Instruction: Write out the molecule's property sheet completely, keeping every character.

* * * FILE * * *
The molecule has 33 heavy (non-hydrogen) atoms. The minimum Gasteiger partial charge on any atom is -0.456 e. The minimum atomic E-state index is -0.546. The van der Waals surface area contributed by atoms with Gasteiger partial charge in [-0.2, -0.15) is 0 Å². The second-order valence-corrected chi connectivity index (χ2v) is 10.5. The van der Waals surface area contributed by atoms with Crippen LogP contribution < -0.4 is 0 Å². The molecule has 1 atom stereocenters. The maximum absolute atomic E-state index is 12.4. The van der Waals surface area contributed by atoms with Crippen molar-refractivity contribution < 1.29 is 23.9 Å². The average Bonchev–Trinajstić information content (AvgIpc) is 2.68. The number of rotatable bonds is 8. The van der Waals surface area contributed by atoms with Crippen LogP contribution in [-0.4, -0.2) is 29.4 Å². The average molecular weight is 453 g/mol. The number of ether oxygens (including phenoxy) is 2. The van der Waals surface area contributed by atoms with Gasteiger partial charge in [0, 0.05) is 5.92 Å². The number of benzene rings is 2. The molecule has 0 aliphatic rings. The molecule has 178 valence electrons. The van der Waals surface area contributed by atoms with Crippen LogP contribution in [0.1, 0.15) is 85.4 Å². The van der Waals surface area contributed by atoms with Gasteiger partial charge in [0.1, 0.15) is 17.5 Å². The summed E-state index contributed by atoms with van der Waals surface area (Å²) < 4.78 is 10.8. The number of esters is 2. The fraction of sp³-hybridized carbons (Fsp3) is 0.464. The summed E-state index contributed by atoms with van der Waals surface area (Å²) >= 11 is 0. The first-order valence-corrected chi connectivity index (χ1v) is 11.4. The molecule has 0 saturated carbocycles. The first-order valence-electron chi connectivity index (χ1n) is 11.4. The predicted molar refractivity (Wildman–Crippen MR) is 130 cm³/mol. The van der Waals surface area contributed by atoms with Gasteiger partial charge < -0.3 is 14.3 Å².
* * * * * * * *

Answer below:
The molecule has 33 heavy (non-hydrogen) atoms. The minimum Gasteiger partial charge on any atom is -0.456 e. The minimum atomic E-state index is -0.546. The van der Waals surface area contributed by atoms with Gasteiger partial charge in [-0.2, -0.15) is 0 Å². The second-order valence-corrected chi connectivity index (χ2v) is 10.5. The van der Waals surface area contributed by atoms with Crippen LogP contribution < -0.4 is 0 Å². The molecule has 1 atom stereocenters. The maximum absolute atomic E-state index is 12.4. The van der Waals surface area contributed by atoms with Crippen molar-refractivity contribution < 1.29 is 23.9 Å². The average Bonchev–Trinajstić information content (AvgIpc) is 2.68. The number of rotatable bonds is 8. The van der Waals surface area contributed by atoms with Crippen LogP contribution in [-0.4, -0.2) is 29.4 Å². The average molecular weight is 453 g/mol. The number of ether oxygens (including phenoxy) is 2. The van der Waals surface area contributed by atoms with Gasteiger partial charge in [0, 0.05) is 5.92 Å². The number of benzene rings is 2. The molecule has 0 aliphatic rings. The molecule has 178 valence electrons. The van der Waals surface area contributed by atoms with Crippen LogP contribution in [0.1, 0.15) is 85.4 Å². The van der Waals surface area contributed by atoms with Gasteiger partial charge in [0.1, 0.15) is 17.5 Å². The summed E-state index contributed by atoms with van der Waals surface area (Å²) < 4.78 is 10.8. The number of esters is 2. The fraction of sp³-hybridized carbons (Fsp3) is 0.464. The summed E-state index contributed by atoms with van der Waals surface area (Å²) >= 11 is 0. The first-order valence-corrected chi connectivity index (χ1v) is 11.4. The molecule has 0 saturated carbocycles. The first-order valence-electron chi connectivity index (χ1n) is 11.4. The predicted molar refractivity (Wildman–Crippen MR) is 130 cm³/mol. The van der Waals surface area contributed by atoms with Gasteiger partial charge < -0.3 is 14.3 Å².